Monoprice sets a new low price for Dolby Atmos soundbars

Monoprice SB-600 Dolby Atmos 5.1.2 soundbar
Monoprice

Monoprice, the electronics retailer known for its exceptionally low prices on audio/video accessories like HDMI cables, wall mounts, and headphones, also produces several speakers, including soundbars. Its latest model, the $450 SB-600 — a 5.1.2-channel Dolby Atmos setup — is a first for the company and it boasts one of the cheapest prices we’ve ever seen for a discrete Atmos package.

Monoprice has flirted with Dolby Atmos in the past, but its previous efforts have been virtual Dolby Atmos designs, which use algorithms instead of dedicated upward-firing speakers to produce Atmos’ signature overhead sounds.

The SB-600 strives for a more authentic Atmos experience by placing two upward-firing drivers into the soundbar, alongside the usual left-, right-, and center-channel drivers. An 8-inch wireless subwoofer provides the deep, rumbling low-end, while a pair of powered, wireless surround speakers fill out the surround left and right channels.

This configuration is hardly unusual. We’ve seen similar designs from LG, Samsung, and Vizio. What makes the Monoprice SB-600 stand out is its very low price. Right now, if you want a 5.1.2 soundbar system with wireless surround speakers, you’re probably looking at spending well north of $700.

If those wireless surrounds aren’t a top priority, the Vizio SB36512-F6 has similar specs, for $150 less.

With the SB-600, $450 get you the soundbar, wireless subwoofer, wireless surrounds, dedicated remote control, wall-mounting hardware, and all of the cables you need to get the system connected to your TV.

There’s also a decent set of inputs. Two HDMI inputs and a dedicated HDMI ARC/eARC port is very generous. Many much more expensive units like the $799 Sonos Arc don’t have any HDMI inputs at all. Those inputs can passthrough 4K video, HDR, and Dolby Vision.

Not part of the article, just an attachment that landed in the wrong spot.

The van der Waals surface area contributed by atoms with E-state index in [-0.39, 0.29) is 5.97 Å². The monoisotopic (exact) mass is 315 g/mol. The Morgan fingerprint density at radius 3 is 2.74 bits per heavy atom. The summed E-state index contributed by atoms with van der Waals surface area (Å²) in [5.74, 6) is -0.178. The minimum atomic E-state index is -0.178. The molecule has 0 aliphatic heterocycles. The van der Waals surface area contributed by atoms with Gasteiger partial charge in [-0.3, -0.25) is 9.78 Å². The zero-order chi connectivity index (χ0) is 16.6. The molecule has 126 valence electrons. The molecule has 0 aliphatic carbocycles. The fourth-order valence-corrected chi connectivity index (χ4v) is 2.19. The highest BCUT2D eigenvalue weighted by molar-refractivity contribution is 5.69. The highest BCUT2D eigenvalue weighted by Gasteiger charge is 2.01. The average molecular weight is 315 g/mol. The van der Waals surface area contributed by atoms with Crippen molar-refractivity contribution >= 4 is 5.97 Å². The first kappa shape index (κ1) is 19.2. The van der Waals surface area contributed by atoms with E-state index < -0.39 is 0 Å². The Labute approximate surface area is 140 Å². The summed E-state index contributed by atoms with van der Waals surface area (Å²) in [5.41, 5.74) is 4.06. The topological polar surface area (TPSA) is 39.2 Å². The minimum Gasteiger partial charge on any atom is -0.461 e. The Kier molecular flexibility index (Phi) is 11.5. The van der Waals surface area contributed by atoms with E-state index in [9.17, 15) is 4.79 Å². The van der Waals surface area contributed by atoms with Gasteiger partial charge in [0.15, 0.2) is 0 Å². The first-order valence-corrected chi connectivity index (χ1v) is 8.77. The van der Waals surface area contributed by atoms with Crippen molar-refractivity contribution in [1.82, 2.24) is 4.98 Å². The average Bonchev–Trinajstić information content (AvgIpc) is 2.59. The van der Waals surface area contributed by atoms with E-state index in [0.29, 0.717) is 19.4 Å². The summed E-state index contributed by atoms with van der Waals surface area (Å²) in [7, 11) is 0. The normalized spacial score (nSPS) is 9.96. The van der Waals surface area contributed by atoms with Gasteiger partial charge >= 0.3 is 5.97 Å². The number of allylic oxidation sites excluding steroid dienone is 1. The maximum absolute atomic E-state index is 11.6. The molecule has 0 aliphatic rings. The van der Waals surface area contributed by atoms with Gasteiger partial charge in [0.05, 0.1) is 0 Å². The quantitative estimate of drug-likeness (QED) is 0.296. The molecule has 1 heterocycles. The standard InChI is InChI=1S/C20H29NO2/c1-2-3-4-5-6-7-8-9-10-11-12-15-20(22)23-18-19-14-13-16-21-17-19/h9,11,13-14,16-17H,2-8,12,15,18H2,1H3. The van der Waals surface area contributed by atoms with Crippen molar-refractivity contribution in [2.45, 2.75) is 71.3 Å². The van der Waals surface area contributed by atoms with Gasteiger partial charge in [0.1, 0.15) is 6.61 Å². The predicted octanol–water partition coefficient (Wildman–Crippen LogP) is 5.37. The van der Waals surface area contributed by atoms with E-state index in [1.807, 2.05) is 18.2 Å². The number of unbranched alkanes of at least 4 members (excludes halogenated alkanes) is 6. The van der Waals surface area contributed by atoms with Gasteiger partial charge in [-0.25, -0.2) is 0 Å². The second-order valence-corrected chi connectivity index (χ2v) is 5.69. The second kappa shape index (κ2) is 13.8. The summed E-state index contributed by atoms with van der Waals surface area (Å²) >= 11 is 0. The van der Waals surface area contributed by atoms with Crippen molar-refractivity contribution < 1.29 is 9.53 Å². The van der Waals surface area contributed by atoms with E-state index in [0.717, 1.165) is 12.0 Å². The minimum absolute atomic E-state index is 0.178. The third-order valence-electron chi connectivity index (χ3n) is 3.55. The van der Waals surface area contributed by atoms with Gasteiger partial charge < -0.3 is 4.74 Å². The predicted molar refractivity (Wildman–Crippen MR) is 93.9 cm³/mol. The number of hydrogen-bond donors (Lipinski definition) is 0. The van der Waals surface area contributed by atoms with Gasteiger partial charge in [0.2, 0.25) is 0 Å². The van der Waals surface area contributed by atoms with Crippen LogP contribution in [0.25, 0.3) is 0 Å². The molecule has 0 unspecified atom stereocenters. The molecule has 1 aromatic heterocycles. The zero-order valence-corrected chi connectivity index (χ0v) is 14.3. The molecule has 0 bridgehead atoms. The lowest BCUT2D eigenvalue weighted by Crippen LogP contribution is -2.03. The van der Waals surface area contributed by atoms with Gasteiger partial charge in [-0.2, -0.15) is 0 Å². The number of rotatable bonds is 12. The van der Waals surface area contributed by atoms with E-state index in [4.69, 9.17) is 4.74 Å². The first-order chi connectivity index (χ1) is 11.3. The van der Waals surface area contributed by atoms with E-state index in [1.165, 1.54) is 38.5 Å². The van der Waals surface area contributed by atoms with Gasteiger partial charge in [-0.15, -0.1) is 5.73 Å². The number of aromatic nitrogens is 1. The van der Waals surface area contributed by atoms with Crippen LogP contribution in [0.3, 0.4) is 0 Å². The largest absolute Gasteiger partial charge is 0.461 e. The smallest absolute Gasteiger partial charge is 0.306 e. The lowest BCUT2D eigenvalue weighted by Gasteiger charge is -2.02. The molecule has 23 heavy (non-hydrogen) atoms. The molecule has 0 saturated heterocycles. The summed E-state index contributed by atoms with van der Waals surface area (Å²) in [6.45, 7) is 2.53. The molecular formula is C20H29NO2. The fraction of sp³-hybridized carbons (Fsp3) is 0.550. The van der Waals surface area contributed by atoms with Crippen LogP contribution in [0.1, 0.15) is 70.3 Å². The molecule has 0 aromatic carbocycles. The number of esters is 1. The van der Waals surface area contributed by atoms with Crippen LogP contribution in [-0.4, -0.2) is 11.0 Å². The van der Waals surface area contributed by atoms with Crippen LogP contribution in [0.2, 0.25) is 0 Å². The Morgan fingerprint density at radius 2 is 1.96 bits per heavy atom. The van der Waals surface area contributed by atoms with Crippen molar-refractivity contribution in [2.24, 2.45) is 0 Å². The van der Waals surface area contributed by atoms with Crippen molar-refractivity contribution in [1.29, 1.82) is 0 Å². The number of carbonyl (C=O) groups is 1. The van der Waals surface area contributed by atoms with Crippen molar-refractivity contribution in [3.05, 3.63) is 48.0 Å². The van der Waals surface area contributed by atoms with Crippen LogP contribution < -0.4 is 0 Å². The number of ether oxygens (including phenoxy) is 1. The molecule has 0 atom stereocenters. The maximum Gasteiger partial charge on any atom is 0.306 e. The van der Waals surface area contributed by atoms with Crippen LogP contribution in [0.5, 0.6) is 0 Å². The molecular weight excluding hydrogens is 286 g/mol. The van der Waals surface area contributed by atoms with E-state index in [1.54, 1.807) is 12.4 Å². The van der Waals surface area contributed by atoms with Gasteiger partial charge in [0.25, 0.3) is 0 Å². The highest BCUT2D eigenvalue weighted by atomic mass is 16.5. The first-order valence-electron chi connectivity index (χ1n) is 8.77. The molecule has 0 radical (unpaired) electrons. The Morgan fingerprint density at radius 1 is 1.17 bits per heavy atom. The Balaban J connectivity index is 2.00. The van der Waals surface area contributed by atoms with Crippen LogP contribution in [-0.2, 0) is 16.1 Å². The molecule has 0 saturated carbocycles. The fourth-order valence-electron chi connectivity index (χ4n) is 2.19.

You also get a digital coax, digital optical, and 3.5mm analog inputs for connecting a variety of audio devices, plus a USB port for playing MP3 files from an external storage device. There are no Wi-Fi features like AirPlay 2 or Chromecast, but you do get Bluetooth 4.2 for streaming audio from phones and tablets.

The surrounds, which connect to the main soundbar wirelessly, still require their own power cords and a 2.5mm umbilical cable to connect the left and right sides to each other (presumably only one of the speakers actually contains the wireless receiver). This still gives you greater placement options than if the surrounds were wired into the subwoofer, but it’s not quite as elegant as JBL’s take on wireless surrounds.

On paper, this sounds like a pretty sweet setup, but the real question is how does it sound in real life? Until we get our hands on a review unit, we’ll remain cautiously optimistic. We’ve only reviewed one Monoprice soundbar in the past and, though it was priced very aggressively, it failed to wow us.

A deeper look at the SB-600’s hardware specs shows details like single 15-watt drivers in each of the surround speakers, which probably means they’ll only be able to offer a small amount of immersion when compared to more robust systems.

Still, we may yet be pleasantly surprised. Monoprice’s other products have often found themselves the objects of high praise for their exceptional value — and the SB-600 may be one of these.

Correction: This article originally referred to the Monoprice SB-600 as the cheapest discrete Dolby Atmos soundbar available, but it is actually the cheapest model that comes equipped with wireless surrounds. Discrete Atmos models with wired surrounds (like the Vizio SB36512-F6 mentioned above) may be less expensive than the SB-600.

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